When we saw the importance of advocacy in the technology customer lifecycle (discussed in part 1 and part 2 of this series), we joked that it was just like that ’80s Fabergé Organics Shampoo commercial:
“When I first tried Fabergé Organics Shampoo with pure wheat germ oil and honey, it was so good that I told two friends about it, and they told two friends, and so on, and so on …”
And it is just like that. Our research shows that for B2B technology buyers, peer recommendations drive much of the demand. In other words: Happy customers make more customers.
You know this already. That’s why we all work hard to find success stories that we can convert into testimonials and evidence.
But those who are willing to speak publicly are not as common as private recommenders. And although case studies are preferred over other types of marketing content, they don’t hold as much weight as peer or third-party recommendations. With 82% of respondents saying that they have recommended against a technology in private, marketers need to do what they can to ensure customer satisfaction across the board.
So, let me ask you this: Do you know how happy your customers are? Is this measure on your marketing scorecard?
Infusing advocacy across the lifecycle, from Awareness to Attrition
For marketing in B2B tech, customer experience really means making Advocacy foundational across all stages of the customer lifecycle. It means that marketing’s job doesn’t end at the sale, and it doesn’t just focus on those prospects and customers who engage with your company directly. It also takes into account “organic advocacy”—the peer network doing its thing.
It means asking: What is my team doing to ensure that our brand and service promises are actualized during adoption? And how about at Attrition, when a company decides your solution no longer fits their needs?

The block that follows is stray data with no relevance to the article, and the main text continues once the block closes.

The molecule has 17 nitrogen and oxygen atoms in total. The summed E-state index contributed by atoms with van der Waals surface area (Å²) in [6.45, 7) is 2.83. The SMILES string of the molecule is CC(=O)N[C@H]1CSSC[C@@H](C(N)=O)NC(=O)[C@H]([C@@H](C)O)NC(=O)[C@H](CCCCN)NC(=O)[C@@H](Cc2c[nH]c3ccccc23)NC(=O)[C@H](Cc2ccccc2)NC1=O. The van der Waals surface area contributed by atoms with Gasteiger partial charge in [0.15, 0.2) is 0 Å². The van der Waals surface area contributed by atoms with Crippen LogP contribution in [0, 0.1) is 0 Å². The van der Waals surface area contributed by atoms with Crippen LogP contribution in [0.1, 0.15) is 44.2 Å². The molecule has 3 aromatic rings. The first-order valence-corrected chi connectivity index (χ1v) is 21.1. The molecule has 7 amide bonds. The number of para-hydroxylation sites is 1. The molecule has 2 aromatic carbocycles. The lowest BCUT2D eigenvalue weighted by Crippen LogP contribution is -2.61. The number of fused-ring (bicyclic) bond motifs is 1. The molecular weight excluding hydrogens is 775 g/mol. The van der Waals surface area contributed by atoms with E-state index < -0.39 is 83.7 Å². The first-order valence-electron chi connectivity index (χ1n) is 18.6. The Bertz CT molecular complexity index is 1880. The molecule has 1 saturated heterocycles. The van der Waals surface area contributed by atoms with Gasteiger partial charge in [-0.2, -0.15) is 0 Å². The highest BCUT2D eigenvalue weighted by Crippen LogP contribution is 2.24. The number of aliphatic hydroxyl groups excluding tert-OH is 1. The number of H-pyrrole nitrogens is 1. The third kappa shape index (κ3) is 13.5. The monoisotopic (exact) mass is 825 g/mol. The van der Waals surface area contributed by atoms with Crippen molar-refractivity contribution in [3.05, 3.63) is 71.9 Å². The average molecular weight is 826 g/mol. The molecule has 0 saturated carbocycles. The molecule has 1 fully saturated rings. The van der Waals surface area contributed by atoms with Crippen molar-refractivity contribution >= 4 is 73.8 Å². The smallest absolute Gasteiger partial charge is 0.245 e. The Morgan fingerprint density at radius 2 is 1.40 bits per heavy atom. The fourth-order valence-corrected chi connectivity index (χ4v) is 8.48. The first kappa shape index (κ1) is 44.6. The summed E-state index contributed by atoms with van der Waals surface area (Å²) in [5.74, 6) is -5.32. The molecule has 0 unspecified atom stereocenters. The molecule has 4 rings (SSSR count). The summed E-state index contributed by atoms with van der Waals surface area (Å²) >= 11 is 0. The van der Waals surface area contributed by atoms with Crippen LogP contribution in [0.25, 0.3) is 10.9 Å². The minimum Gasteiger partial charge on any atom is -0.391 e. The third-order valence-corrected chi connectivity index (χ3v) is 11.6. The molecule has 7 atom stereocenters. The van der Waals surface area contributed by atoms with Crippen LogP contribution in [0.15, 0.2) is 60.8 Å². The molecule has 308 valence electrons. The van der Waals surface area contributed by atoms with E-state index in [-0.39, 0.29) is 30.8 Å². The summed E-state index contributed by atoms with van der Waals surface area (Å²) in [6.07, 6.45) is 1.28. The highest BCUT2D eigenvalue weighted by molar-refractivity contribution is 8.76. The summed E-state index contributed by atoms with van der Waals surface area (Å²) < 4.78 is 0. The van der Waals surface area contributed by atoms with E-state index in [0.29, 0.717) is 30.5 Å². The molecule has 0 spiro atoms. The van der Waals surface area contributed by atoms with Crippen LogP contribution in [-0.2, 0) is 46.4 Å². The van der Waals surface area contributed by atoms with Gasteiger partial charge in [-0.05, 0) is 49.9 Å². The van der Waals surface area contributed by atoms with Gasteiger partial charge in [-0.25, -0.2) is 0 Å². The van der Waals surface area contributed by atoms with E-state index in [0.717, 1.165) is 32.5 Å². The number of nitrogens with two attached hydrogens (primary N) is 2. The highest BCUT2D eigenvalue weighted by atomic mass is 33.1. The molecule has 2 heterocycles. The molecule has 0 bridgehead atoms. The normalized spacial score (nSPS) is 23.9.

It means working with product and implementation teams to make sure engagement after the sale lives up to those promises. This could include marketing content that supports customers and offers avenues for feedback, working with product teams to create materials that document real-world difficulties with implementation so that customers can prepare to handle them, or creating a customer advisory board.
It also means tailoring content to prospect and customer preferences at Awareness, Assessment, Adoption, and yes, again, Attrition. (Download our 5As brief for an explanation of how we derived the stages.)
And it means putting a happy customer measure on your scorecard so that you can account for advocacy—private, public, third-party—across the entire customer lifecycle, from Awareness to Attrition.
Understand that Advocacy underpins everything and begin to ask how your current activities support creating happy customers. Here are few practical things you can try at each stage:
Awareness: Talk about problems and the specific product features and innovations that solve them.
Assessment: Make product roadmaps and demos available, along with third-party recommendations and customer testimonials.
Adoption: Offer regular tips and guidance to end users to help adoption go smoothly.
Attrition: Send regular customer satisfaction surveys; create an engagement and remediation plan if satisfaction has flagged.
Never too soon to advocate
We’re super excited to release this research and bring it into our conversations and our work with other marketers. Check back here as we continue to publish more in this series.